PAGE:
We've definitely had to make trade-offs in the design of this feature, but I'd be surprised to hear if any app hadn't had to make trade-offs. However, I'm certainly not advocating that MLS should be centred around our specific use case. I think that ours is one that's worth supporting; but that the use cases across the ecosystem of secure messaging apps are equally important to support.

Thanks,
Jon

´╗┐On 25/03/2018, 11:55, "MLS on behalf of Simon Friedberger" <mls-bounces@ietf.org on behalf of simon.tls@a-oben.org> wrote:

    (Resent because I had the wrong sender address.)
    
    
    Hi Jon!
    
    
    On 25.03.2018 01:48, Jon Millican wrote:
    > I think this is likely application-specific, but in our case we surface all device list changes within E2E threads, and you can look at the specific device public keys if wish. If you see that I have a new device, you can thus - in theory - ask me out of band whether the key is legitimate. The relevant part of our threat model here is "you should know what endpoints you're sending messages to before you send the message", so this fulfils that requirement.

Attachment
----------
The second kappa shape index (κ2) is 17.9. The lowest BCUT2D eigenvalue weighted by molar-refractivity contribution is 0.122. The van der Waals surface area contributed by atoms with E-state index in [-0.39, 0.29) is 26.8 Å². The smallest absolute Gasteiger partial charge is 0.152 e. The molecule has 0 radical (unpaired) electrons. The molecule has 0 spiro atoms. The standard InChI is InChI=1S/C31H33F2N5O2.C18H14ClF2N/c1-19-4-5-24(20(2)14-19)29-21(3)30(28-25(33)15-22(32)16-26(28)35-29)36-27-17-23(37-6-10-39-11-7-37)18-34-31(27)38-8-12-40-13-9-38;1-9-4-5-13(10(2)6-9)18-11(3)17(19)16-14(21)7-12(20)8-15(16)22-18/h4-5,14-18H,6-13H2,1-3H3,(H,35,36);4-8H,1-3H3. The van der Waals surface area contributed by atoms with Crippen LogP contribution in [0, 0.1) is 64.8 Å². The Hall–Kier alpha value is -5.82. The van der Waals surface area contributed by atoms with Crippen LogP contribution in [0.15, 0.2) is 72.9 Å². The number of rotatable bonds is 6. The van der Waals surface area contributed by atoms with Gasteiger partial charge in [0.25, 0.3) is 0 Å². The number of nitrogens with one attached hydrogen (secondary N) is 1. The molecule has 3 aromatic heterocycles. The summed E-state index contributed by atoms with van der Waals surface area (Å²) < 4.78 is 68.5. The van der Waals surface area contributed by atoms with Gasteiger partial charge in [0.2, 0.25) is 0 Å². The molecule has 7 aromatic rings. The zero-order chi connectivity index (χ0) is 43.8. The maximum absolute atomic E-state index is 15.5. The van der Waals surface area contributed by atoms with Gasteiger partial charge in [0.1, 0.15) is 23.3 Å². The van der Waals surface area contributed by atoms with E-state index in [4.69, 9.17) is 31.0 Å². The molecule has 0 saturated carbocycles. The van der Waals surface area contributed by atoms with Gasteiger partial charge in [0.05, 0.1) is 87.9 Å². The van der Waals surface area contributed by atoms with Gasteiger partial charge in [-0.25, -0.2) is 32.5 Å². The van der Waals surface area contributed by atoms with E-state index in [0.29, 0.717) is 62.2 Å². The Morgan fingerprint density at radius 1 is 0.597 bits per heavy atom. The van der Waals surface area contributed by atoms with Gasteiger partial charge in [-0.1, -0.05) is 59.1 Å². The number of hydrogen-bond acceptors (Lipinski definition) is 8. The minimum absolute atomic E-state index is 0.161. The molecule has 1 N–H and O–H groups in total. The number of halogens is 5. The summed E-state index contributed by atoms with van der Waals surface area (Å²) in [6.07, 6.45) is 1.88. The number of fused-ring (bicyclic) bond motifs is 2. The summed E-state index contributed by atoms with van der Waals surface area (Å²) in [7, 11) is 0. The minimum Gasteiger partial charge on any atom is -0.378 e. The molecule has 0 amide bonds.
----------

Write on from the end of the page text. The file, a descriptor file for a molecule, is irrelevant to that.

I think having the partners deal with new devices is the wrong approach.
    They probably don't know if a user has new devices so adding trust to
    devices should be handled by the users with the devices.
    
    
    > In our use case, this is common. Whenever somebody logs in on a new device, there's a strong chance that they don't have access to the previous one at the time - and won't want to be blocked from using Messenger until they can authorise the new device - particularly if it's a replacement phone for example. As Facebook Messenger itself is not an E2E app in the general case, we wouldn't want to add additional barriers that discourage people from using Secret Conversations.
    I think the cases of replacing devices and adding them should be treated
    differently. In the latter case trust has already been established and
    can be transferred. In the first case, which is the case you are
    concerned with, there is no trust and it should be an implementation
    detail to highlight this to the user so the protocol should not make
    them equivalent.
    
    
    > I think I addressed this above, but we let people know when new devices are added to their account. Those who wish to can go check the list of devices on their account at this point.
    But that only works with some form of key transparency, right? Otherwise
    the device list can easily be manipulated.
    
    
    Best Regards,
    Simon